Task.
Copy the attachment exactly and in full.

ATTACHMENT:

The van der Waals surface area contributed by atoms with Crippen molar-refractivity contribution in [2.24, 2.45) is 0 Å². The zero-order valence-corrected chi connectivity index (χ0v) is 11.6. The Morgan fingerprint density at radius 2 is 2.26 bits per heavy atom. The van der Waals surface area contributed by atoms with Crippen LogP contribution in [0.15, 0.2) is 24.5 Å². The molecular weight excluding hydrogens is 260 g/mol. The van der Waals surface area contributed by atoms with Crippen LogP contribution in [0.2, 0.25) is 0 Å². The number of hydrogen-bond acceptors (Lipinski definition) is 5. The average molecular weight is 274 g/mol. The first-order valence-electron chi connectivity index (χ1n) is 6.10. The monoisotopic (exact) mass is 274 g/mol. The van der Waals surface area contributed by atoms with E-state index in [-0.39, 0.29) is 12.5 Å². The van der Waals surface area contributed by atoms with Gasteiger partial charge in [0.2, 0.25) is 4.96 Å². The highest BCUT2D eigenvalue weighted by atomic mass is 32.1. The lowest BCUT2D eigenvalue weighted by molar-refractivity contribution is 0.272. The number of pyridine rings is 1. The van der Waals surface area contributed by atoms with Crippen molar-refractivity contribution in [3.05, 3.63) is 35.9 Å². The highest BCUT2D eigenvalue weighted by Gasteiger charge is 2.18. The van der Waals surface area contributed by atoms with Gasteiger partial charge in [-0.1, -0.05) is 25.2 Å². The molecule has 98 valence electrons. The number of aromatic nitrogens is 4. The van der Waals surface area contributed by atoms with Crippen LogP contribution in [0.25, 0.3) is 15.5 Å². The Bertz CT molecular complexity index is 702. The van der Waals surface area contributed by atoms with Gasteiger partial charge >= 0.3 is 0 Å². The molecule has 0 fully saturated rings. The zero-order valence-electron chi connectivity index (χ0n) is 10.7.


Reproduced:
The van der Waals surface area contributed by atoms with Crippen molar-refractivity contribution in [2.24, 2.45) is 0 Å². The zero-order valence-corrected chi connectivity index (χ0v) is 11.6. The Morgan fingerprint density at radius 2 is 2.26 bits per heavy atom. The van der Waals surface area contributed by atoms with Crippen LogP contribution in [0.15, 0.2) is 24.5 Å². The molecular weight excluding hydrogens is 260 g/mol. The van der Waals surface area contributed by atoms with Crippen LogP contribution in [0.2, 0.25) is 0 Å². The number of hydrogen-bond acceptors (Lipinski definition) is 5. The average molecular weight is 274 g/mol. The first-order valence-electron chi connectivity index (χ1n) is 6.10. The monoisotopic (exact) mass is 274 g/mol. The van der Waals surface area contributed by atoms with E-state index in [-0.39, 0.29) is 12.5 Å². The van der Waals surface area contributed by atoms with Gasteiger partial charge in [0.2, 0.25) is 4.96 Å². The highest BCUT2D eigenvalue weighted by atomic mass is 32.1. The lowest BCUT2D eigenvalue weighted by molar-refractivity contribution is 0.272. The number of pyridine rings is 1. The van der Waals surface area contributed by atoms with Crippen molar-refractivity contribution in [3.05, 3.63) is 35.9 Å². The highest BCUT2D eigenvalue weighted by Gasteiger charge is 2.18. The van der Waals surface area contributed by atoms with Gasteiger partial charge in [-0.1, -0.05) is 25.2 Å². The molecule has 98 valence electrons. The number of aromatic nitrogens is 4. The van der Waals surface area contributed by atoms with Crippen LogP contribution in [0.25, 0.3) is 15.5 Å². The Bertz CT molecular complexity index is 702. The van der Waals surface area contributed by atoms with Gasteiger partial charge >= 0.3 is 0 Å². The molecule has 0 fully saturated rings. The zero-order valence-electron chi connectivity index (χ0n) is 10.7.